Top Priorities: Social Insurance and Taxes

Expats working in Calgary benefit from a stable economy, beautiful natural surroundings, and a comprehensive social security system. Nevertheless, there are a number of things you need to look out for in regard to working in Calgary. The InterNations Guide tells you more about these issues, from permits to taxes.

Canada offers quite a comprehensive social security system financed through taxes, mandatory schemes, and private savings. However, expats who are working in Calgary for only a limited amount of time will not necessarily be able to enjoy all existing benefits. Regardless of what benefits you are eligible for, make sure to check for Social Security Agreements between your new and old home in order to not miss out.

To start working in Calgary and to access social security programs and benefits, expatriates will first need to apply for a Social Insurance Number (SIN) at their nearest Service Canada Office or via mail. For information on healthcare and health insurance, please read on in our Relocation Guide on Living in Calgary.

Important: Employment Insurance Schemes

Canada’s Employment Insurance (EI) system is funded through mandatory contributions made by both the employee and the employer. This insurance provides benefits in the case of unemployment through no fault of the unemployed person, maternity or parental leave, an inability to work due to injury or sickness, or the need to care for a gravely ill family member. For 2017, the employee’s EI premium was set at 1.63% of one’s salary, with the maximum annual contribution set at around 985.03 CAD.

Expats working in Calgary for certain industries are further insured through Alberta’s Workers’ Compensation Board (WCB). This provincial employment insurance is financed through mandatory premiums paid by employers and functions as liability and disability insurance.

Keeping the Future in Mind: Public Retirement Plans

The Canadian social security system includes a two-component public retirement plan. The Old Age Security Pension (OAS) is a tax-funded pension intended to cover the basic needs of Canadian citizens and permanent residents who have lived in Canada for at least a decade. This pension is provided to those aged 65 or older and functions independently from a person’s employment history.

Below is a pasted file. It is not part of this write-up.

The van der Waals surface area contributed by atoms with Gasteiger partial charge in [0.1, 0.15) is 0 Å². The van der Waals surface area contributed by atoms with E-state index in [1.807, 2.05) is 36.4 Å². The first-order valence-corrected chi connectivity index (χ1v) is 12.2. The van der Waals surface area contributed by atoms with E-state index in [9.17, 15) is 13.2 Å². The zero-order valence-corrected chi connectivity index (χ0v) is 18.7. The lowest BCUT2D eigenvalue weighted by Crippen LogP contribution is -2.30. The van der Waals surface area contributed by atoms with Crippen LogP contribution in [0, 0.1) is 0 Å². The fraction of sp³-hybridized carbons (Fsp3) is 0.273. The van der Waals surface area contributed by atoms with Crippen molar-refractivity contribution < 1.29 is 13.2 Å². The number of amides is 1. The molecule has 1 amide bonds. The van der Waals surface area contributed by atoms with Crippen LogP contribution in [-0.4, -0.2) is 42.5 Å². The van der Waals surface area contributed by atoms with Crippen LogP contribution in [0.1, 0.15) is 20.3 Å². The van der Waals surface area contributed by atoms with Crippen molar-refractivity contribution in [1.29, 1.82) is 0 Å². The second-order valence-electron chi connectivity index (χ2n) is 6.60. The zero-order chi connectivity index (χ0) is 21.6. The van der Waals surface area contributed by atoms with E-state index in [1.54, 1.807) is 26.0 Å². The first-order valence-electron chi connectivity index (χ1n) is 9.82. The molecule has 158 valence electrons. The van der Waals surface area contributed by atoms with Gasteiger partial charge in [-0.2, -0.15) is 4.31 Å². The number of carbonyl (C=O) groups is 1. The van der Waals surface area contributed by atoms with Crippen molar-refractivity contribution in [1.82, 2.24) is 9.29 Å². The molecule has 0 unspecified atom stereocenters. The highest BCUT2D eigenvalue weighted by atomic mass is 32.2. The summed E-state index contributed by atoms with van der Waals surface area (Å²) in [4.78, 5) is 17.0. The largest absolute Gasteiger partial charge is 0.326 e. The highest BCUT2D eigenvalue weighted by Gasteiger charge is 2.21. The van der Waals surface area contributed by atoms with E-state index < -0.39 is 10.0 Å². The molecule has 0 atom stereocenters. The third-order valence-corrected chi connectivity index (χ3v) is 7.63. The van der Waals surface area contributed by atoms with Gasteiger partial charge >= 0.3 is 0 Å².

The OAS is further supplemented with the Canada Pension Plan (CPP), which is funded by contributions from both the employer and employee. Pensions and benefits covered by this plan include the regular retirement pension, post-retirement benefits, disability benefits, as well as survivor benefits.

How High Are the Tax Rates in Alberta?

Personal Income Tax Rates

At the time of writing in 2017, the federal income tax rate was as follows for the different income brackets:

  • 25% on the first 45,916 CAD of taxable income +
  • 30.5% on the next 45,916 CAD of taxable income (on the portion of taxable income over 45,916 CAD and up to 91,831 CAD) +
  • 36% on the next 49,185 CAD of taxable income (on the portion of taxable income over 91,831 CAD and up to 126,625 CAD) +
  • 38% of taxable income between126,625 CAD and 142,325 CAD.

Additionally, a flat provincial income tax of 10% applies for the province of Alberta. Any changes of the tax legislations in Alberta can be followed on the website of the Alberta Treasury Board and Finance.

Goods and Services Tax (GST)

Canada has a federal tax of 5% on goods and services. Contrary to a few other Canadian provinces such as Ontario and Nova Scotia, Alberta does not, however, levy an additional provincial tax on these. As such, expats in Calgary can expect to encounter just the 5% GST on their bills.